Background: Back pain and knee pain are typical secondary degeneration symptoms after hip ankylosis. Take down of hip ankylosis and implantation of a total hip arthroplasty (THA) is believed to be a promising treatment option.
Methods: A total of 22 hip ankylosis patients [15 men, mean age 53.7 years (range 30-72 years); 7 women, mean age 50.8 years (range 42-61 years)] underwent THA during 1980-2000 after spontaneous (n = 10) or surgical (n = 12) fusion of the hip joint. The mean duration of ankylosis prior to THA was 32.5 years (range 2-61 years).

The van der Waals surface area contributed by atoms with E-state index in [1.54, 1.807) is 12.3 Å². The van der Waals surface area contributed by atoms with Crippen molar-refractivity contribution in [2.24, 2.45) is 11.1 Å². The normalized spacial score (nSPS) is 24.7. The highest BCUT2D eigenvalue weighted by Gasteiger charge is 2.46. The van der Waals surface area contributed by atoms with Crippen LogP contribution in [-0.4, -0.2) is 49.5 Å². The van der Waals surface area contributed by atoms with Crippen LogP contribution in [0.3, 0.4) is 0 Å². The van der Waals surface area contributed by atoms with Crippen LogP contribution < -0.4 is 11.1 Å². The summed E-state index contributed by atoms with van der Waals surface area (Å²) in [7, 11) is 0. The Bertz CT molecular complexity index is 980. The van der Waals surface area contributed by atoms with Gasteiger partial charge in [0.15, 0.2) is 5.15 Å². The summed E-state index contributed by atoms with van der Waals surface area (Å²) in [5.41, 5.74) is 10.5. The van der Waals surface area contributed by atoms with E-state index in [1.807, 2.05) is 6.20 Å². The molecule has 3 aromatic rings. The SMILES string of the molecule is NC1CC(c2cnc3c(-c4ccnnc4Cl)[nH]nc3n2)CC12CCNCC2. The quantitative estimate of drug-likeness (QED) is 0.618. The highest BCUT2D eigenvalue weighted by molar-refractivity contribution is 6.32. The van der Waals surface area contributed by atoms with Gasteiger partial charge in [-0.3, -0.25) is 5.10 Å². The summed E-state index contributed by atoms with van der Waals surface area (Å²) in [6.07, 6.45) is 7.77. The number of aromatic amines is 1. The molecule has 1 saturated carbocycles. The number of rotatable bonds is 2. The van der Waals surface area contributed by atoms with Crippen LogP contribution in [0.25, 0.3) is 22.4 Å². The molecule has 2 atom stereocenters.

Results: At the mean follow-up of 13.2 years (range 2-19 years), the Harris hip score averaged 84.9 points (range 70.1-99.0 points). All patients (100%) confirmed that they would undergo conversion surgery again. Aseptic loosening of two stems (one cemented, one cementless; 9.5%) and two deep infections (9.5%) required revision surgery.
Conclusions: THA is a promising option for treatment of secondary long-term hip ankylosis sequelae. A conversion operation after spontaneous ankylosis provides better functional outcome than after surgical fusion. However, full function with complete pain relief and a negative Trendelenburg sign might be not attainable in all cases.